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This article in JEQ

  1. Vol. 1 No. 3, p. 325-329
     
    Received: Nov 22, 1971
    Published: July, 1972


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doi:10.2134/jeq1972.00472425000100030029x

Land Disposal of Liquid Sewage Sludge: I. The Effect on Yield, in vivo Digestibility, and Chemical Composition of Coastal Bermudagrass (Cynodon dactylon L. Pers)1

  1. Larry D. King and
  2. H. D. Morris2

Abstract

Abstract

The disposal of liquid sewage sludge on established Coastal bermudagrass sod was studied over a 2-year period. Rates of sludge application up to 20 cm/year were compared with a conventional fertilizer treatment.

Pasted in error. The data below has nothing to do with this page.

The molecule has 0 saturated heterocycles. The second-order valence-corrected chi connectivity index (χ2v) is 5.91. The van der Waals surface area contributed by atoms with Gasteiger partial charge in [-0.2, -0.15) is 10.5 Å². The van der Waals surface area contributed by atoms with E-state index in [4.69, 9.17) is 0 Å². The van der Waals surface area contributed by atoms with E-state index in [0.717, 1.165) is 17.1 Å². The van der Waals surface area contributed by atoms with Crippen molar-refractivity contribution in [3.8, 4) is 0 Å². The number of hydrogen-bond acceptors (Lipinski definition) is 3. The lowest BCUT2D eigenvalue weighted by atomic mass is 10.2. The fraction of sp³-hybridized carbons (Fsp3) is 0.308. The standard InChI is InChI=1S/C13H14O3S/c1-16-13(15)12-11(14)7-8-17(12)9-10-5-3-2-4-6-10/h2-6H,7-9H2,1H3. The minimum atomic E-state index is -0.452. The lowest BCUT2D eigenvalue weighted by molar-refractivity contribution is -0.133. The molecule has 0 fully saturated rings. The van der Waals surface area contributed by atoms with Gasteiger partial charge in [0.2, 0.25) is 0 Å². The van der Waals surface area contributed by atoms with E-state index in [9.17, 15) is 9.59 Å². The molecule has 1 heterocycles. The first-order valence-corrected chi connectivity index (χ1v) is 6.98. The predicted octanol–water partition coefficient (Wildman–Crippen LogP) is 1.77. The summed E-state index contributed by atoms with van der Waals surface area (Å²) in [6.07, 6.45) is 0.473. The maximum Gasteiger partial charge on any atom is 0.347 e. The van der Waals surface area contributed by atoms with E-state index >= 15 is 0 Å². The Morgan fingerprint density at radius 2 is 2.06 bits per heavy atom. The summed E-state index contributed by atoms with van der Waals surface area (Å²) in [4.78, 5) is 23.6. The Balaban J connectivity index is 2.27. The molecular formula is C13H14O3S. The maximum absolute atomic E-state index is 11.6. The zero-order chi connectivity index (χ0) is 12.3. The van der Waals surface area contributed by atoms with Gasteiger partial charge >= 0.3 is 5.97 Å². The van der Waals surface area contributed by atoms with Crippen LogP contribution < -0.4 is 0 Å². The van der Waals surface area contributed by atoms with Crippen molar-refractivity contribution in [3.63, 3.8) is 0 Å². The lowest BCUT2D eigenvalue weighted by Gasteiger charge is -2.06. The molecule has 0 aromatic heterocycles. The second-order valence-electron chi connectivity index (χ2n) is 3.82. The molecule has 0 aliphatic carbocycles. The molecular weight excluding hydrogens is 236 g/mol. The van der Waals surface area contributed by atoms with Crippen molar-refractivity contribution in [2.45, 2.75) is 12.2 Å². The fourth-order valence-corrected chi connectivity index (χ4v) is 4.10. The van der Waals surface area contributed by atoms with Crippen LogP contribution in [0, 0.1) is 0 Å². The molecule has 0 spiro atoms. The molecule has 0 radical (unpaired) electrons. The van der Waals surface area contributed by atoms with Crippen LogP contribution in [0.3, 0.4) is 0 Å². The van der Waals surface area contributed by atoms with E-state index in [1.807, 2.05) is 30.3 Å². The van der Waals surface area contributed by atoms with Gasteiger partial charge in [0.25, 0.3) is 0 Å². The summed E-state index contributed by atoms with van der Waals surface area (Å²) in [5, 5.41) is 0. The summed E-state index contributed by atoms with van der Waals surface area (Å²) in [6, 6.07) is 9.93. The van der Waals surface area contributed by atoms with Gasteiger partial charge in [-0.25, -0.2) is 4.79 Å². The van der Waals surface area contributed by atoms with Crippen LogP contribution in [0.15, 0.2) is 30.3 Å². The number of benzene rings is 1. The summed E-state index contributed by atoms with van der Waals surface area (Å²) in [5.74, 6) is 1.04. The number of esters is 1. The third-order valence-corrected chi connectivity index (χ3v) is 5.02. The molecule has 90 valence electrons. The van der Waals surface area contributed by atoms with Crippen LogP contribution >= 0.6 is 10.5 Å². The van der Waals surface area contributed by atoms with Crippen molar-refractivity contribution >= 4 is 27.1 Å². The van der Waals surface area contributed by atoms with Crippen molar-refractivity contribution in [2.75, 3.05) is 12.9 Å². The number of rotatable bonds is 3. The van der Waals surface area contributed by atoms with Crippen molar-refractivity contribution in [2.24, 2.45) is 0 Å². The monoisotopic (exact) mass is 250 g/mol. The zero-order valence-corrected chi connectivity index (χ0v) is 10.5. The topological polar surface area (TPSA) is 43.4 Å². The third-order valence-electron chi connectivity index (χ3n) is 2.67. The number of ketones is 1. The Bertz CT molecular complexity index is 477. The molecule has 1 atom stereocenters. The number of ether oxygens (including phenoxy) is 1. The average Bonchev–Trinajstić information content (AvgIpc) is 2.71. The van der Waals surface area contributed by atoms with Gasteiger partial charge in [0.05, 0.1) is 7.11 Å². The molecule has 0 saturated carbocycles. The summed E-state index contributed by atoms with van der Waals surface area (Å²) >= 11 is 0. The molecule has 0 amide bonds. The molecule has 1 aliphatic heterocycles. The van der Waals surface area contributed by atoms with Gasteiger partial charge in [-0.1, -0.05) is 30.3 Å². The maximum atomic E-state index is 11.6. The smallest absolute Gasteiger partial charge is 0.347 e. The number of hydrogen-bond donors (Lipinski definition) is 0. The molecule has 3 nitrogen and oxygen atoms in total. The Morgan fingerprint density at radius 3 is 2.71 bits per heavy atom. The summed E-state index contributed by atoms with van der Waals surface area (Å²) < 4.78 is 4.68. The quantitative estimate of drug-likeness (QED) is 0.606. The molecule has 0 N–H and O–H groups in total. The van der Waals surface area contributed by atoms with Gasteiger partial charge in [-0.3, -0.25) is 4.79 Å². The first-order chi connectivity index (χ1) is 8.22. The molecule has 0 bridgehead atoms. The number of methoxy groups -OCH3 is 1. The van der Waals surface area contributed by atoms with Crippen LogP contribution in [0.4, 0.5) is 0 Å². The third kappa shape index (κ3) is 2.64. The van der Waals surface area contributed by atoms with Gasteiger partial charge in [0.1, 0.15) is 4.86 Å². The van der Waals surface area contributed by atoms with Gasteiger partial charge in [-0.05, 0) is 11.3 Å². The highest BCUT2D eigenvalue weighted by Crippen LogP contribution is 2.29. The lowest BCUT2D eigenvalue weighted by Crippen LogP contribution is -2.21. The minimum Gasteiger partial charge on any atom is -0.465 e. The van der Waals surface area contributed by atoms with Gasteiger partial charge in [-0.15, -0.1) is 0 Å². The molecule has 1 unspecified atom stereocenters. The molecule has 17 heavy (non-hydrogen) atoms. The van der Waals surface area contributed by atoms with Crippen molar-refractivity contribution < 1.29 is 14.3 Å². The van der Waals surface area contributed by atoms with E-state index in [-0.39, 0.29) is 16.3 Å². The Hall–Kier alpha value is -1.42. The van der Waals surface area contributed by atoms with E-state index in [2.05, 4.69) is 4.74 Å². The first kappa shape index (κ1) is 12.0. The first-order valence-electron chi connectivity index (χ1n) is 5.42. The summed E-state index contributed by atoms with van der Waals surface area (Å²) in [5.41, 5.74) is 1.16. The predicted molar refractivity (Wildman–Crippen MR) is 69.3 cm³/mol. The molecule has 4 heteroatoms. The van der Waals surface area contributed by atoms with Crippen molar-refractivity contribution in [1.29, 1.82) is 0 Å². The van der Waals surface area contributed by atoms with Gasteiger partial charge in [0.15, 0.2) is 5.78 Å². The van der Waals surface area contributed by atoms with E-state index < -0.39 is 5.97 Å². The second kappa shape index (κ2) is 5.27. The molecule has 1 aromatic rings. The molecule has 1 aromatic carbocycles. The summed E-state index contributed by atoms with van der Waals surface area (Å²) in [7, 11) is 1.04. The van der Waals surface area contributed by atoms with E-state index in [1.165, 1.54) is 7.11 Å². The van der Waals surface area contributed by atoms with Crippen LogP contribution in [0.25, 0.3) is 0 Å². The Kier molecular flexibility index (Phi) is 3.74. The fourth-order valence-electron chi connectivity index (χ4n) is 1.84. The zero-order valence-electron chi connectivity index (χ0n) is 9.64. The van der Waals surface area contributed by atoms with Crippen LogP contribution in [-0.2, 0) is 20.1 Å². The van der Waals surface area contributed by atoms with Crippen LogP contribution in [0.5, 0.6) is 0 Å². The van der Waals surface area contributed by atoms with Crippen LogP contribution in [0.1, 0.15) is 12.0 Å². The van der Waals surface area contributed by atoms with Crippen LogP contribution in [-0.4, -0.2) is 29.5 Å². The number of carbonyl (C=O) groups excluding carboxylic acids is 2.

In 1969 there were no significant differences among the three highest sludge rates and all sludge rates were superior to chemical fertilizer (224-37-97 kg/ha NPK) in forage production. In 1970 no significant differences were found among the three top rates of sludge and a higher rate of chemical fertilizer (358-112-224 kg/ha NPK) that was used. Sludge applications had little effect on in vivo digestibility of the forage. The K level of the forage was initially increased by sludge applications but steadily declined during the last half of the 1969 season and the entire 1970 season. Sludge applications increased the N and Na level of the forage but had little or no effect on P, Ca, Mg, Mn, B, Cu, Mo, and Ni. Zinc content of the forage increased with increasing sludge rate and number of application through the second clipping in 1970. Although Zn levels of 340 ppm were found no reduction in yield resulted. There was no significant survival of coliform bacteria on the forage at harvest. Results of the investigation indicate that Coastal bermudagrass is a well-adapted crop for sludge disposal areas.

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